A surprisingly smart video game
I am not a big fan of video games. I think children these days spend too much time in front of a screen rather than interacting with real-world objects. I am convinced that kids learn a lot more about geometry and spatial relationships by doing crafts that make them cut out shapes from cardboard, paint them and assemble them, than they would learn by watching a 3-D movie.
But someone showed me a new interactive learning environment called Adventure Academy and I was really blown away. This looks like a video game, in the sense that each player is represented by an avatar that can walk around the school and on the grounds outside, but it is full of puzzles and challenges that you have to solve in order to move to the next level and earn cool stuff to dress up your avatar.
I tried it myself, trying to experience the game as a 10-year old. I needed some time to get used to navigating in a virtual environment, but I imagine that today’s kids will catch on a lot quicker. (There were no computers around when I was 10).
I actually found this learning game quite addictive. There are a great variety of learning resources scattered around the school. Some of them are books or videos that act like class lectures. But I found that the most stimulating ones were puzzles and quizzes that you have to solve in order to move to the next level or to earn “coins” that you can use in one of the stores on the school grounds. (These coins are purely virtual, no actual money enters the game play).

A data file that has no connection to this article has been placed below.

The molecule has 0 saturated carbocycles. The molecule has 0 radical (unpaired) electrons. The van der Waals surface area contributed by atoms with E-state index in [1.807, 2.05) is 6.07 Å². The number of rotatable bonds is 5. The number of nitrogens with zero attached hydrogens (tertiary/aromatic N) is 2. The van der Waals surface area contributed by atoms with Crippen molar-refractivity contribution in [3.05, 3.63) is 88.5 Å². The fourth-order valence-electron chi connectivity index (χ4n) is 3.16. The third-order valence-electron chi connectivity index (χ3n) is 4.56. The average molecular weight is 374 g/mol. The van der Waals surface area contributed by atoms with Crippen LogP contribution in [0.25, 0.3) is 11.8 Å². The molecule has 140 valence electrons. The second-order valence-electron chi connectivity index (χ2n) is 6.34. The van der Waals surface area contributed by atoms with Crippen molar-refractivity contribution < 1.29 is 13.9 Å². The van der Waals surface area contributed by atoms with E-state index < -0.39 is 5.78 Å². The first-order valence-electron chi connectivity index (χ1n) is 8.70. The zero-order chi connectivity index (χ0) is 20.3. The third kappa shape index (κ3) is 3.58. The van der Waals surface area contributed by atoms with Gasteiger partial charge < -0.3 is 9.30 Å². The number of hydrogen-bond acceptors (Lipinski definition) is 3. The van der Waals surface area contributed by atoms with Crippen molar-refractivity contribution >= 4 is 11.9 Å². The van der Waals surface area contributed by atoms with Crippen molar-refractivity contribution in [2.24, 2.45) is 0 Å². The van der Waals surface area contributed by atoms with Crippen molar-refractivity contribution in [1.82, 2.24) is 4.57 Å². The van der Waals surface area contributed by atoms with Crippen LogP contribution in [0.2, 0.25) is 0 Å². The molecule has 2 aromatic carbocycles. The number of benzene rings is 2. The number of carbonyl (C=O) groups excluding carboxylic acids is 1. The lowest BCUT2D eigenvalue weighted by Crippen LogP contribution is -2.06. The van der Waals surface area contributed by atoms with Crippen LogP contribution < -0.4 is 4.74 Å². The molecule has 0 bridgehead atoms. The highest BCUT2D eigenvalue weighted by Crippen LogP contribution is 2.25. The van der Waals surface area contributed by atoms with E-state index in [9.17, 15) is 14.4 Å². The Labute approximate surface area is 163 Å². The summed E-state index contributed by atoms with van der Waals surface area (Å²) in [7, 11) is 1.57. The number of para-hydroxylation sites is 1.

Kids avatars can talk to the teachers or to the headmaster, and they can also chat among themselves. Parents can limit the chat capabilities, for instance by restricting them to canned responses only, or disable chat altogether.
The one negative thing I could say about this game is that sometimes there is a short waiting time while the game is downloading content for the next step, even with my high-speed connection. But I got used to that.
I only tried playing on a desktop computer. There is also an app for iOS and Android, but I feel a small phone screen may not do justice to the beautifully rendered school environment. Laptops and tablets should be ok, though.
But don’t take my word for it. Try it out for yourself and, for a limited time, take advantage of the special offer by clicking on the image below!
Disclosure: As an affiliate, Animaplates receives a small compensation if you use a link in this article to get an Adventure Academy membership.